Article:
Everyone has the right to a nationality. No one shall be arbitrarily deprived of his nationality nor denied the right to change his nationality.
Men and women of full age, without any limitation due to race, nationality or religion, have the right to marry and to found a family. They are entitled to equal rights as to marriage, during marriage and at its dissolution. Marriage shall be entered into only with the free and full consent of the intending spouses. The family is the natural and fundamental group unit of society and is entitled to protection by society and the State.
Everyone has the right to own property alone as well as in association with others. No one shall be arbitrarily deprived of his property.
Everyone has the right to freedom of thought, conscience and religion; this right includes freedom to change his religion or belief, and freedom, either alone or in community with others and in public or private, to manifest his religion or belief in teaching, practice, worship and observance.
Everyone has the right to freedom of opinion and expression; this right includes freedom to hold opinions without interference and to seek, receive and impart information and ideas through any media and regardless of frontiers.
Everyone has the right to freedom of peaceful assembly and association. No one may be compelled to belong to an association.
Everyone has the right to take part in the government of their country, directly or through freely chosen representatives. Everyone has the right of equal access to public service in their country. The will of the people shall be the basis of the authority of government; this will shall be expressed in periodic and genuine elections which shall be by universal and equal suffrage and shall be held by secret vote or by equivalent free voting procedures.
Everyone, as a member of society, has the right to social security and is entitled to realization, through national effort and international co-operation and in accordance with the organisation and resources of each State, of the economic, social and cultural rights indispensable for his dignity and the free development of his personality.
Everyone has the right to work, to free choice of employment, to just and favourable conditions of work and to protection against unemployment. Everyone, without any discrimination, has the right to equal pay for equal work. Everyone who works has the right to just and favourable remuneration ensuring for himself and his family an existence worthy of human dignity, and supplemented, if necessary, by other means of social protection. Everyone has the right to form and to join trade unions for the protection of his interests.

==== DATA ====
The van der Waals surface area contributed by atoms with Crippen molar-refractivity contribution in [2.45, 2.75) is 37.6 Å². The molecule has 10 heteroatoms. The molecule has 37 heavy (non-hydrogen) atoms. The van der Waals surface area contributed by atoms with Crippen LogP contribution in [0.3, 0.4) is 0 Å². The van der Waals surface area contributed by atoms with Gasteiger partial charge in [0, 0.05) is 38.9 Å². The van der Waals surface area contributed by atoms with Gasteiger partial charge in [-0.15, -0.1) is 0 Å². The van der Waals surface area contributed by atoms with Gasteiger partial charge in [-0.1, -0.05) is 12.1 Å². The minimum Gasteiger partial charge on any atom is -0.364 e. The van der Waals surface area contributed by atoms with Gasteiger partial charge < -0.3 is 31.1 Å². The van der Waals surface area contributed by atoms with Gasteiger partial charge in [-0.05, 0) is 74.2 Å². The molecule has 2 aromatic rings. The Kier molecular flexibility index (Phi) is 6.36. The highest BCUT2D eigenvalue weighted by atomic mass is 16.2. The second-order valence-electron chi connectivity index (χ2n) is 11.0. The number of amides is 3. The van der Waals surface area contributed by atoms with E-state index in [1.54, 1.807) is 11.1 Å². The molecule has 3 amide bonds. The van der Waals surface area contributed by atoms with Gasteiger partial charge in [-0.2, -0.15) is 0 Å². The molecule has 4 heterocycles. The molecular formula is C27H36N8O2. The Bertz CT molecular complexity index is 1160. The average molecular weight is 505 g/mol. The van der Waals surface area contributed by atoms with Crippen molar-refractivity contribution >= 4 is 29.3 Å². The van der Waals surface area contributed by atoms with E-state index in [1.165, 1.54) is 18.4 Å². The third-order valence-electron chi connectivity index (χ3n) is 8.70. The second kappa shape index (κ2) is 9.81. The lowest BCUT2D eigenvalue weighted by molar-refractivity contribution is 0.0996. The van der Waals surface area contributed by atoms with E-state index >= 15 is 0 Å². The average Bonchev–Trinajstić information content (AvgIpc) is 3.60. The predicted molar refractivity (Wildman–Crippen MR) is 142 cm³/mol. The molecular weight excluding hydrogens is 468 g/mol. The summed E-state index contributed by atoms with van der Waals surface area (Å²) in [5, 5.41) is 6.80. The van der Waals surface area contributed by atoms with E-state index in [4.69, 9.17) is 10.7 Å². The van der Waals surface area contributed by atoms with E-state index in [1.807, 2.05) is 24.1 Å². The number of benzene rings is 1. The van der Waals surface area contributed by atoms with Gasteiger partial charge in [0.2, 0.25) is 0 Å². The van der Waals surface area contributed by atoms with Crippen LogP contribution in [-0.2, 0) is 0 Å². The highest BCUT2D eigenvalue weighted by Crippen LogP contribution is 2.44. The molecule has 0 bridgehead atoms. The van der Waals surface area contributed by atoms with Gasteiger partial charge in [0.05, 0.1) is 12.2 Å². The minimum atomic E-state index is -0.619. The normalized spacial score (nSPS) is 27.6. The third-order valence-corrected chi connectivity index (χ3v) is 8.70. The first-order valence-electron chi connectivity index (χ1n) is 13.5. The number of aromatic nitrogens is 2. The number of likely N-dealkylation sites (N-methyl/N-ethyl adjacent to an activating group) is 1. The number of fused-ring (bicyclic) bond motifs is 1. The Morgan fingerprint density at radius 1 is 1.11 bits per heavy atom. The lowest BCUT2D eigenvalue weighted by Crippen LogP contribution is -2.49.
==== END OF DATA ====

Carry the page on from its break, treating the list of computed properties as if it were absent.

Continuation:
Everyone has the right to rest and leisure, including reasonable limitation of working hours and periodic holidays with pay.
Everyone has the right to a standard of living adequate for the health and well-being of himself and of his family, including food, clothing, housing and medical care and necessary social services, and the right to security in the event of unemployment, sickness, disability, widowhood, old age or other lack of livelihood in circumstances beyond his control. Motherhood and childhood are entitled to special care and assistance. All children, whether born in or out of wedlock, shall enjoy the same social protection.
Everyone has the right to education. Education shall be free, at least in the elementary and fundamental stages. Elementary education shall be compulsory. Technical and professional education shall be made generally available and higher education shall be equally accessible to all on the basis of merit.
Education shall be directed to the full development of the human personality and to the strengthening of respect for human rights and fundamental freedoms. It shall promote understanding, tolerance and friendship among all nations, racial or religious groups, and shall further the activities of the United Nations for the maintenance of peace. Parents have a prior right to choose the kind of education that shall be given to their children.